Friday, February 29, 2008

those stories and Andy Rooney

Stan Brock gets his old timeslot back for one night this weekend. He used to be on "Mutual of Omaha's Wild Kingdom" before Jim Fowler. Many comedians have parodied the way Stan and Jim would wrestle the anaconda while Marlin Perkins watched from a safe distance. If I ever get back to the St. Louis Zoo, I need to find their Marlin Perkins statue. The path to it was obscured by construction on my previous visit.

After leaving show business, Brock settled in Knoxville and founded Remote Area Medical, an organization that brings doctors to people both in faraway places and right here at home. I have interviewed Stan a couple of times. Once for a "where are they now feature" on an oldies station and once for the public affairs show at my current job.

RAM sent me an email today announcing that Stan and the organization will be seen on "60 Minutes" this Sunday night. The newsmagazine brought their cameras to Knoxville in January to film a free clinic at Chilhowee Park. You might want to set your TiVo for 7:00 p.m. Sunday. Unless you're Bean. Then you would already have a Season Pass.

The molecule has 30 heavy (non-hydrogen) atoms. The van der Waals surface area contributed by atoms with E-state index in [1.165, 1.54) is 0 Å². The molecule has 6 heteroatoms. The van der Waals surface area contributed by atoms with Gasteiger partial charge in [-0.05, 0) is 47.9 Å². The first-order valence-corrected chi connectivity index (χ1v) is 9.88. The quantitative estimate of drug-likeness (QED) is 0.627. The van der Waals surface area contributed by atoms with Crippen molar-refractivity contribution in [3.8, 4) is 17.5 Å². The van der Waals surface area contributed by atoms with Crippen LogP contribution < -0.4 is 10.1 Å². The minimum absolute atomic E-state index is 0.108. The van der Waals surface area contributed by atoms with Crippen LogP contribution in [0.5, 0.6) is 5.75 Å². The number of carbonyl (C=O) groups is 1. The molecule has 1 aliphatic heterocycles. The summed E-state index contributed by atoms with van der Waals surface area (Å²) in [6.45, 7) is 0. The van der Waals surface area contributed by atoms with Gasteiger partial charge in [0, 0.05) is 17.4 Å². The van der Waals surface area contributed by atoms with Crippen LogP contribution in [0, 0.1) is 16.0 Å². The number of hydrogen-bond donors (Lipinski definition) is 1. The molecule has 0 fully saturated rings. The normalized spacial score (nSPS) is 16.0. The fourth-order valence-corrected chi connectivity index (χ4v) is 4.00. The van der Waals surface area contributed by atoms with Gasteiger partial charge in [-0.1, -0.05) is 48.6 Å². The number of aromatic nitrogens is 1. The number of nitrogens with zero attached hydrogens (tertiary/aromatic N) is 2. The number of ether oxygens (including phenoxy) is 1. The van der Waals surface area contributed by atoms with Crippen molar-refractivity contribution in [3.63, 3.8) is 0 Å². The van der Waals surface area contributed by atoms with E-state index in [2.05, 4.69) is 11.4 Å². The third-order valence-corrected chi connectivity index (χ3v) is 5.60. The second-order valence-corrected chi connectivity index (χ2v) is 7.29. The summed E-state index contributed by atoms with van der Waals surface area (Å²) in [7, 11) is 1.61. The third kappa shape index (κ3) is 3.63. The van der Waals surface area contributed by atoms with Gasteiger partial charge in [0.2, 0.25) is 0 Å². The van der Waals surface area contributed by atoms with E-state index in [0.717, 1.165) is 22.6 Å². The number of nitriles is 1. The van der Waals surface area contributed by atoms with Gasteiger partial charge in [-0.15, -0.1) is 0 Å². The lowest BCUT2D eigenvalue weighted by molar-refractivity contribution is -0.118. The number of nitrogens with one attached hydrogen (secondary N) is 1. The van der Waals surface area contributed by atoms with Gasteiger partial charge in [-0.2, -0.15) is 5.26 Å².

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Thursday, February 28, 2008

call 656-kids

Hey, do me a favor. Phone in a pledge to the Children's Hospital Radiothon on Friday. As usual, several popular WBIR news anchors came by to support the annual two-day event today. Remember how Abby Ham showed up last year? Here's Beth Haynes, Russell Biven and Robin Wilhoit.

Better than calling, drive over to West Town Mall and say hi. Bill Williams, Moira Kaye and Michele Silva are coming tomorrow. Local news fan Byron Chesney should consider stopping by too if he wants to meet them.

One of Byron's recent posts had a comment from somebody who works with Stacy McCloud. By following the link in that person's profile, I ended up on a page full of pictures from the WVLT Christmas party when Stacy wore the purple dress that she auctioned off for charity. Byron might want to save a few of these glamour shots for his files.